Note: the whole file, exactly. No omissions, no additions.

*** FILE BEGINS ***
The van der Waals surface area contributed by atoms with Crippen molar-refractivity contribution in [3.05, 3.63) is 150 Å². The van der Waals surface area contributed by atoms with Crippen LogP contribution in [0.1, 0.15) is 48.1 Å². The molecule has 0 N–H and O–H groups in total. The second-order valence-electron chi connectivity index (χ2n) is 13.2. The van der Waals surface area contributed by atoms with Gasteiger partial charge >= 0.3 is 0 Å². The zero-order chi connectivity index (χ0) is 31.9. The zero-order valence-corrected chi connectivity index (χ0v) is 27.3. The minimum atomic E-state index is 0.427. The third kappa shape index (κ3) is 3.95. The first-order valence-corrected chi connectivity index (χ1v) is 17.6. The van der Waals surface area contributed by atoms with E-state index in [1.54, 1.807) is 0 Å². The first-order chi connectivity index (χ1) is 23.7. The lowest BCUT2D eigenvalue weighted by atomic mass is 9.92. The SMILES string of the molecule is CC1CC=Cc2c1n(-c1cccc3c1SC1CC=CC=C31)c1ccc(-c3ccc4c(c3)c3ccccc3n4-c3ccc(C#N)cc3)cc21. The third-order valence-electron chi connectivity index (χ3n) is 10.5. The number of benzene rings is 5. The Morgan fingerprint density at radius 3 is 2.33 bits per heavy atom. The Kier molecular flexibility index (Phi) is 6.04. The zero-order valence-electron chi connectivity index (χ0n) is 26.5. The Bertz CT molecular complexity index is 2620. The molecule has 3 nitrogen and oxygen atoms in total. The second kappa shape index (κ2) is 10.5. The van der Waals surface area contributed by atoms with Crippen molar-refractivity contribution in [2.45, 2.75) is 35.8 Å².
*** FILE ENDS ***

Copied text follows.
The van der Waals surface area contributed by atoms with Crippen molar-refractivity contribution in [3.05, 3.63) is 150 Å². The van der Waals surface area contributed by atoms with Crippen LogP contribution in [0.1, 0.15) is 48.1 Å². The molecule has 0 N–H and O–H groups in total. The second-order valence-electron chi connectivity index (χ2n) is 13.2. The van der Waals surface area contributed by atoms with Gasteiger partial charge >= 0.3 is 0 Å². The zero-order chi connectivity index (χ0) is 31.9. The zero-order valence-corrected chi connectivity index (χ0v) is 27.3. The minimum atomic E-state index is 0.427. The third kappa shape index (κ3) is 3.95. The first-order valence-corrected chi connectivity index (χ1v) is 17.6. The van der Waals surface area contributed by atoms with E-state index in [1.54, 1.807) is 0 Å². The first-order chi connectivity index (χ1) is 23.7. The lowest BCUT2D eigenvalue weighted by atomic mass is 9.92. The SMILES string of the molecule is CC1CC=Cc2c1n(-c1cccc3c1SC1CC=CC=C31)c1ccc(-c3ccc4c(c3)c3ccccc3n4-c3ccc(C#N)cc3)cc21. The third-order valence-electron chi connectivity index (χ3n) is 10.5. The number of benzene rings is 5. The Morgan fingerprint density at radius 3 is 2.33 bits per heavy atom. The Kier molecular flexibility index (Phi) is 6.04. The zero-order valence-electron chi connectivity index (χ0n) is 26.5. The Bertz CT molecular complexity index is 2620. The molecule has 3 nitrogen and oxygen atoms in total. The second kappa shape index (κ2) is 10.5. The van der Waals surface area contributed by atoms with Crippen molar-refractivity contribution in [2.45, 2.75) is 35.8 Å².